had no need to do so; he could have locked the doors and otherwise very 
easily have secured privacy against intrusion. And it would have been 
very foolhardy of him thus to take an irresponsible and drunken Negro 
roustabout into his confidence. In his cups Conley might easily have 
blabbed about it; and for Frank to repose so much in Conley would have 
been to deliver into Conley's hands very potent means of blackmail. 
It is possible that, at one time or another, Conley may have come upon 
evidence of Frank's immoral relationship with Daisy Hopkins or some 
other girl had willingly submitted to Frank and that Frank tolerated 
him on the premises, in spite of his frequent drunkenness, and kept him 
in the factory's employment because of this knowledge. But that Frank, 
or any other white man of Frank's position would have made Conley a 
confederate in his immoral practices especially when there was no need 
to do so, is something I cannot believe. 

When I first began to study this case, I thought there was very con- 
siderable basis for the hypothesis that Conley garroted Mary for her 
money as she passed by him while he was hidden behind the boxes on 
the first floor and that he threw her body into the hatchway and later 
dragged the body across the basement floor intending to burn it, but 
was prevented by fright or drunkenness or some other cause from carry- 
ing out his intentions. That was the contention of the defense. 

But closer study of the evidence and longer meditation upon it led 
me into my ineradicable belief that Conley had nothing whatever to do 
with the murder. It is a belief almost strong enough to be called a con-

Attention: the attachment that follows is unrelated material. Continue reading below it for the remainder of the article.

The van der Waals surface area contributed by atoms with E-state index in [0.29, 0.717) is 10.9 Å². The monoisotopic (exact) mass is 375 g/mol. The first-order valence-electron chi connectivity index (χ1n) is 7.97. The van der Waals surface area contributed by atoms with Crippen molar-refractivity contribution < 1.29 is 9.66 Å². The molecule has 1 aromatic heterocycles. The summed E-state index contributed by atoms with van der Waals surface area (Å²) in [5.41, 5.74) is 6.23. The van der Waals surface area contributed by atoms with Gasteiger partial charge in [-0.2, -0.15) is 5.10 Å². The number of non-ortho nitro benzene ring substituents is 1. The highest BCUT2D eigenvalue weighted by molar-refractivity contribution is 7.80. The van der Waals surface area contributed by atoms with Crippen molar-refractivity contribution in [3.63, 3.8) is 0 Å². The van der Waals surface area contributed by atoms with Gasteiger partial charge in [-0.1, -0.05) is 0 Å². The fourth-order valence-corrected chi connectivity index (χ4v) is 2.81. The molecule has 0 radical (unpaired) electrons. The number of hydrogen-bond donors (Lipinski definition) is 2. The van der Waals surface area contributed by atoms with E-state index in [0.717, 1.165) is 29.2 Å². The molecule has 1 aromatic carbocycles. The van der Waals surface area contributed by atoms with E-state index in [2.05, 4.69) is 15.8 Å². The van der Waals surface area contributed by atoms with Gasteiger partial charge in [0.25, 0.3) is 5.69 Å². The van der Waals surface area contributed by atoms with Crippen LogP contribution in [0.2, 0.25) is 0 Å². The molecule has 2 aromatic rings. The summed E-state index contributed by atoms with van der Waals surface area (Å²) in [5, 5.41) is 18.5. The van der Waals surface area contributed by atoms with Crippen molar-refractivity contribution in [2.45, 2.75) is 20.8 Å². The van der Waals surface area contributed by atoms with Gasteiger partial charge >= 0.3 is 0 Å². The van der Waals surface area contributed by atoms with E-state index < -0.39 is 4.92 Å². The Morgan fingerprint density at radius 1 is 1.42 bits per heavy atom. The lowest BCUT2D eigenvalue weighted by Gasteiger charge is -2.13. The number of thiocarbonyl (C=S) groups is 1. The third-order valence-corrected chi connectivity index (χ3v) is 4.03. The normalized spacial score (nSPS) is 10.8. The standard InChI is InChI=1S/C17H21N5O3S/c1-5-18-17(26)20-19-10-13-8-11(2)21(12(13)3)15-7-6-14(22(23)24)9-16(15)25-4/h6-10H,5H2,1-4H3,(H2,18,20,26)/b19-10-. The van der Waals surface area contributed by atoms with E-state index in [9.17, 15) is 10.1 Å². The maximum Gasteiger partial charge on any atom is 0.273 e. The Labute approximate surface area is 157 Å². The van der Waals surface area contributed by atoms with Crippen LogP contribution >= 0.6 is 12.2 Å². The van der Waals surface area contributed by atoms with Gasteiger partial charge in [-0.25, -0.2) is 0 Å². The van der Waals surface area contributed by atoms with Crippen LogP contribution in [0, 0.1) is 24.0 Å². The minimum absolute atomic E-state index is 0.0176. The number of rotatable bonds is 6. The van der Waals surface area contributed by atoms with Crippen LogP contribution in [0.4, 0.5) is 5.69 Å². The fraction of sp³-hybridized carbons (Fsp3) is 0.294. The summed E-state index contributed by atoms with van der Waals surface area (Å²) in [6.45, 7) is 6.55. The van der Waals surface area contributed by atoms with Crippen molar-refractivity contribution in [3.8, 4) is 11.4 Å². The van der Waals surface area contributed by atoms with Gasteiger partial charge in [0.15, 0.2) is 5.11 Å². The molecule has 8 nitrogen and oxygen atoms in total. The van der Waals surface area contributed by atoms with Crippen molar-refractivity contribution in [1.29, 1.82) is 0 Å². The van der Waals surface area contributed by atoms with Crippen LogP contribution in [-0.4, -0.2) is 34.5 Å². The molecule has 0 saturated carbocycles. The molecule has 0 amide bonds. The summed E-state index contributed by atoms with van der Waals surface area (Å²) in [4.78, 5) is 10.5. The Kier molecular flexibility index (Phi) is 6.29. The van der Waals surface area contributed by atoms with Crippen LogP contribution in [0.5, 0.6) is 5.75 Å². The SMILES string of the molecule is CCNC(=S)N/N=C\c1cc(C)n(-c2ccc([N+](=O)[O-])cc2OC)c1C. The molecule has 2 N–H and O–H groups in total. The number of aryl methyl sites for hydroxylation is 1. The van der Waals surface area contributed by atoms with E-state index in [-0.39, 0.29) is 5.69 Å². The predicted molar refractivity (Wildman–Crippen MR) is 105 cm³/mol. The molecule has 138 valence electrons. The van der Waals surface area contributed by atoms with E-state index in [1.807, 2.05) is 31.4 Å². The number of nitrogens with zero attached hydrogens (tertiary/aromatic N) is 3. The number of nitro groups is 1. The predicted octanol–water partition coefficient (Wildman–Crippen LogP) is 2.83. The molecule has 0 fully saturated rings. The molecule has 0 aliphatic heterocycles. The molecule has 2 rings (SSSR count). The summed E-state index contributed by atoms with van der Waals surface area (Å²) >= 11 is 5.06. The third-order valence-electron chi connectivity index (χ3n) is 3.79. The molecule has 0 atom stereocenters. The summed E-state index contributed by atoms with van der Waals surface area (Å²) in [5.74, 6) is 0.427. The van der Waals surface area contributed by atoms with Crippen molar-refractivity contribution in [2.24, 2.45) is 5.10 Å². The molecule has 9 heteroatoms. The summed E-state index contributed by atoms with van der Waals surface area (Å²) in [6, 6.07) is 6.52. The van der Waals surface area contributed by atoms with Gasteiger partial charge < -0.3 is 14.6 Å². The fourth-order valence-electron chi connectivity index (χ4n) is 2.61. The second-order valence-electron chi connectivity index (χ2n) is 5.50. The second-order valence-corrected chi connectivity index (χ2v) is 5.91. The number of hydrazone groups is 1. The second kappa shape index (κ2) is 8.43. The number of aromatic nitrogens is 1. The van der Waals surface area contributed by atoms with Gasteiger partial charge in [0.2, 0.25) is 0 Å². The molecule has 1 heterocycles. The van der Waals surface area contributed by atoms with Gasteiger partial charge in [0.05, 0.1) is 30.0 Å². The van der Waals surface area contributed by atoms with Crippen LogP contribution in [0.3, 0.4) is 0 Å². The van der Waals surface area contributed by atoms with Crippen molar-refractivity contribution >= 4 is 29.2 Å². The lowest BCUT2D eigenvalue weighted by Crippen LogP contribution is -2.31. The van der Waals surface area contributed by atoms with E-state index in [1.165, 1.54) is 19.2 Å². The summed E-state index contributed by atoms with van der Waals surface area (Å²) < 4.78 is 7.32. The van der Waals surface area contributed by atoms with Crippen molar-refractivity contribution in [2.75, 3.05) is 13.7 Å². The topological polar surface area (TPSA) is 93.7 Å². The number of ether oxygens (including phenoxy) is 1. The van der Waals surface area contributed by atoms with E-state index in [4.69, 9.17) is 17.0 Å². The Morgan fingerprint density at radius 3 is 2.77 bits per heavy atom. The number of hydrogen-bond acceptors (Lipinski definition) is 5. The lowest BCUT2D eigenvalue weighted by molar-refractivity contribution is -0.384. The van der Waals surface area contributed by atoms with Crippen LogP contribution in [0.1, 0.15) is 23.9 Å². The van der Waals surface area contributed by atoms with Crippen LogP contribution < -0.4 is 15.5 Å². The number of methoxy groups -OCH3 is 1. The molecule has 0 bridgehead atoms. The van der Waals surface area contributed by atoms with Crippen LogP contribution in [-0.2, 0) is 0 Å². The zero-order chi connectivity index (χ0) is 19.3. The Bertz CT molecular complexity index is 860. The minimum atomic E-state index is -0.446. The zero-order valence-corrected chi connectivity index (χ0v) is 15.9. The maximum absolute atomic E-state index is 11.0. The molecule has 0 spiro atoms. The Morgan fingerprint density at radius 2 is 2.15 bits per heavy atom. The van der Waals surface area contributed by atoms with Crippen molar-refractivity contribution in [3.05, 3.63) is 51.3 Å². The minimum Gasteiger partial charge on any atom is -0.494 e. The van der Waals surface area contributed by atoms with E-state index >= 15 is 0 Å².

viction. It still does not rule out the possibility that some one else, not 
Conley, garroted Mary on the first floor and disposed of her body in the 
manner assumed by the argument of the defense. But in this hypothesis, 
I, just as the defense and the prosecution had done, originally overlooked 
the very reliable testimony that the dust on the hatchway had not been 
disturbed, that the hatchway was nailed down, and that it could not have 
been reached that Saturday without disturbing a pile of boxes in front 
of it. 

A strong point for the defense was overlooked in this testimony 
concerning the state of the hatchway. I can see a reason for the de- 
fense's overlooking it. That strong point would have fitted into a hy- 
pothesis that the murder was committed on the first floor but that the 
body was not thrown down the hatchway but thrown down the elevator 
shaft! The door of the elevator was unlocked. That was testified to by 
Holloway; he said he had forgotten to lock it Saturday morning when he 
left. Moreover, it was established that the victim's parasol was found at 
the bottom of the elevator shaft; it was not crushed by the elevajtor. 

This point about the parasol's not being crushed was eagerly seized 
by the defense as tending to negate Conley's contention that the body 
was taken down in the elevator. If the elevator had descended to its 
normal position in the basement, the parasol would have been crushed. 
And the defense's hypothesis and contention was that the body had been 
thrown down the hatchway and dragged from its position in front of the 


hatchway to the spot where it was found, in front of the furnace. 

But the reason why the defense would not dwell upon the possi-